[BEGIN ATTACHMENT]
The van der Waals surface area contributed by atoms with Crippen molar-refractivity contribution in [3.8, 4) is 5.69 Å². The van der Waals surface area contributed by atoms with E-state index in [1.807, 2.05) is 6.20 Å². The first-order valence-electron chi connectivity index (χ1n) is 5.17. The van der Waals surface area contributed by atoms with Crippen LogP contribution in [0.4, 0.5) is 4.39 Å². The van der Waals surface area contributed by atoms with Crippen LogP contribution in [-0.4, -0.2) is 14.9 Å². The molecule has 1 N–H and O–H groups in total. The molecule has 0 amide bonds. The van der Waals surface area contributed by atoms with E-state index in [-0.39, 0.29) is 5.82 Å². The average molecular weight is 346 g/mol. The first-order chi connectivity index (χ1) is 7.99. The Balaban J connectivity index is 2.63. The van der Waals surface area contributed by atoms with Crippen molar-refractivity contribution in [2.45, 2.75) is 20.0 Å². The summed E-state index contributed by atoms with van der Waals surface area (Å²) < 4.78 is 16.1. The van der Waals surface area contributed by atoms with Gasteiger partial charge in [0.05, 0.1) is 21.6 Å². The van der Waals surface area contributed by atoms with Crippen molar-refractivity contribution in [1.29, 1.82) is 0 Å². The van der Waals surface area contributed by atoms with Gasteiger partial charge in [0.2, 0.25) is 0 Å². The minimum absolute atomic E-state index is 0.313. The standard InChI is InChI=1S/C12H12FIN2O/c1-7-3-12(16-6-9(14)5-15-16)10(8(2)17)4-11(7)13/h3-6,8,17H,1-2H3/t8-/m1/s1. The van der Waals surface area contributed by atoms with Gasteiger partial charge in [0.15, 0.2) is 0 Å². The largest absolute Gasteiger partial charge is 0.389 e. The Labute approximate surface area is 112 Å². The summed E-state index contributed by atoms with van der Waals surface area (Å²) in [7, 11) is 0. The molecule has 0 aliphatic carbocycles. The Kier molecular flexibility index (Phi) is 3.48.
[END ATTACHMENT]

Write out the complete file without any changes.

The van der Waals surface area contributed by atoms with Crippen molar-refractivity contribution in [3.8, 4) is 5.69 Å². The van der Waals surface area contributed by atoms with E-state index in [1.807, 2.05) is 6.20 Å². The first-order valence-electron chi connectivity index (χ1n) is 5.17. The van der Waals surface area contributed by atoms with Crippen LogP contribution in [0.4, 0.5) is 4.39 Å². The van der Waals surface area contributed by atoms with Crippen LogP contribution in [-0.4, -0.2) is 14.9 Å². The molecule has 1 N–H and O–H groups in total. The molecule has 0 amide bonds. The van der Waals surface area contributed by atoms with E-state index in [-0.39, 0.29) is 5.82 Å². The average molecular weight is 346 g/mol. The first-order chi connectivity index (χ1) is 7.99. The Balaban J connectivity index is 2.63. The van der Waals surface area contributed by atoms with Crippen molar-refractivity contribution in [2.45, 2.75) is 20.0 Å². The summed E-state index contributed by atoms with van der Waals surface area (Å²) < 4.78 is 16.1. The van der Waals surface area contributed by atoms with Gasteiger partial charge in [0.05, 0.1) is 21.6 Å². The van der Waals surface area contributed by atoms with Crippen molar-refractivity contribution in [1.29, 1.82) is 0 Å². The van der Waals surface area contributed by atoms with Gasteiger partial charge in [0.2, 0.25) is 0 Å². The minimum absolute atomic E-state index is 0.313. The standard InChI is InChI=1S/C12H12FIN2O/c1-7-3-12(16-6-9(14)5-15-16)10(8(2)17)4-11(7)13/h3-6,8,17H,1-2H3/t8-/m1/s1. The van der Waals surface area contributed by atoms with Gasteiger partial charge in [0.15, 0.2) is 0 Å². The largest absolute Gasteiger partial charge is 0.389 e. The Labute approximate surface area is 112 Å². The summed E-state index contributed by atoms with van der Waals surface area (Å²) in [7, 11) is 0. The molecule has 0 aliphatic carbocycles. The Kier molecular flexibility index (Phi) is 3.48.